One of the most-successful schools at attracting women is Emlyon in France; this year’s MBA group is an unheard of 62 per cent female. Success is down to several factors, says Joe LiPuma, director of the international MBA. His programme actively sought out applicants from different professional backgrounds beyond the traditional recruitment grounds of business and engineering, where women are in short supply. Like many schools, Emlyon offers women only scholarships and ensures female academics teach on the course. “We are also sensitive to demands of parents who have to get their kids to school in the morning,” he says.

The school’s focus on entrepreneurship appeals to women, says LiPuma. “It’s a means for women potentially to avoid the glass ceiling found in corporate settings; to do something of their own that helps them achieve a work-life balance in a way they can define.” Business schools are the right venue for taking risks and learning, says LiPuma – a friendly setting where women won’t be ridiculed for getting it wrong. “I’d implore MBA women to take various roles in teams, to explore what it’s like to be on a team of male engineers, female athletes, mixed nationalities. What’s it like to lead? Push the envelope on who you think you are.”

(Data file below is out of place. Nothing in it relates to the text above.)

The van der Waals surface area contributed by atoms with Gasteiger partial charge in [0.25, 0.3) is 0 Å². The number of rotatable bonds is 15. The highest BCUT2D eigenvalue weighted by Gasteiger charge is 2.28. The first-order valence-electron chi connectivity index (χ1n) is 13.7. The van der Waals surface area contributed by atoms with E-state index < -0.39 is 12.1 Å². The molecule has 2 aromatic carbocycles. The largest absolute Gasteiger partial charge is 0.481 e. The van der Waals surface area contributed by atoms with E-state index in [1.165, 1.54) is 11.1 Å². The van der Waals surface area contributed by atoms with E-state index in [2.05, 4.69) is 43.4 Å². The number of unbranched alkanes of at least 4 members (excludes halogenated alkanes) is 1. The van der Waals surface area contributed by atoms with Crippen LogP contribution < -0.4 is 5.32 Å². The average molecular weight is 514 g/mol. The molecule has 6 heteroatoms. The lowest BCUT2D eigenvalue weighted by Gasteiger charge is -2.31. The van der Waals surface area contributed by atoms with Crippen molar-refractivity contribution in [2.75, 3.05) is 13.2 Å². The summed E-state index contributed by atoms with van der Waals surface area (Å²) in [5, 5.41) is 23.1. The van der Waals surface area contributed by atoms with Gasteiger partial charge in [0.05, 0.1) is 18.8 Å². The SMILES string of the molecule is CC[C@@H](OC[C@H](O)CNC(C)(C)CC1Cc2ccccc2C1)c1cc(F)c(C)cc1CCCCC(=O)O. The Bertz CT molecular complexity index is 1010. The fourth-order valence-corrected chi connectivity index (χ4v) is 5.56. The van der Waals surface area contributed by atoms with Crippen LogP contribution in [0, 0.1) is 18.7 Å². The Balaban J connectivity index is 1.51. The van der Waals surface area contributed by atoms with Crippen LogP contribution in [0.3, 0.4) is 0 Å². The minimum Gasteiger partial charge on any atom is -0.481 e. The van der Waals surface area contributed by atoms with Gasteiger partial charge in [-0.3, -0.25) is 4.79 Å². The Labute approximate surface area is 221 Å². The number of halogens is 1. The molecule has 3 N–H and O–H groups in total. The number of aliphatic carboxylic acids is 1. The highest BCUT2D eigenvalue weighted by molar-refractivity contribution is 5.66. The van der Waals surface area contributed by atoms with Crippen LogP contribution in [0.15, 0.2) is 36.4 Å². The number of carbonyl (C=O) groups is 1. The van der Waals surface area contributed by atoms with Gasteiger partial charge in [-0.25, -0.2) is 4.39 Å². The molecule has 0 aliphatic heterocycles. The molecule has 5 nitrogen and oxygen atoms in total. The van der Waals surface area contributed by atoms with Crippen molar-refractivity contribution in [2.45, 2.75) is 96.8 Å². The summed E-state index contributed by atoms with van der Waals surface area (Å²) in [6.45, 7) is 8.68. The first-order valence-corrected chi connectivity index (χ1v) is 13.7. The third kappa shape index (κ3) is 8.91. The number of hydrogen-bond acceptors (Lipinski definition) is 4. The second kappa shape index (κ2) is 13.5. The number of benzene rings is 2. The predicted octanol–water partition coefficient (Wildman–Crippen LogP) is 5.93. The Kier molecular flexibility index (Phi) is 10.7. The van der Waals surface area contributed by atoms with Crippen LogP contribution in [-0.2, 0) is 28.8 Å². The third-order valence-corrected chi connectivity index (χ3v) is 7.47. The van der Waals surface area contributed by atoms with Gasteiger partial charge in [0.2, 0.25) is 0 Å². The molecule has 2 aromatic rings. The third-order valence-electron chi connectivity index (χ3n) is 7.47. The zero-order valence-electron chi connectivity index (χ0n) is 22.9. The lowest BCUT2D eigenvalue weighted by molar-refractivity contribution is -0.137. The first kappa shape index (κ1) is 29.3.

This is a call echoed by the likes of Henley Business School, which has the highest number of women faculty in the country, with just over 40 per cent in senior roles. Women make up 40 per cent of the current executive MBA group, and particularly like the style of study – smaller, collaborative groups, a coaching and mentoring programme and a focus on personal development. “Women say they like the opportunity to try different roles, be different people in a safe environment,” says Caroline Followell, former head of full-time MBA programmes at Henley who’s written a white paper on professional gender balance.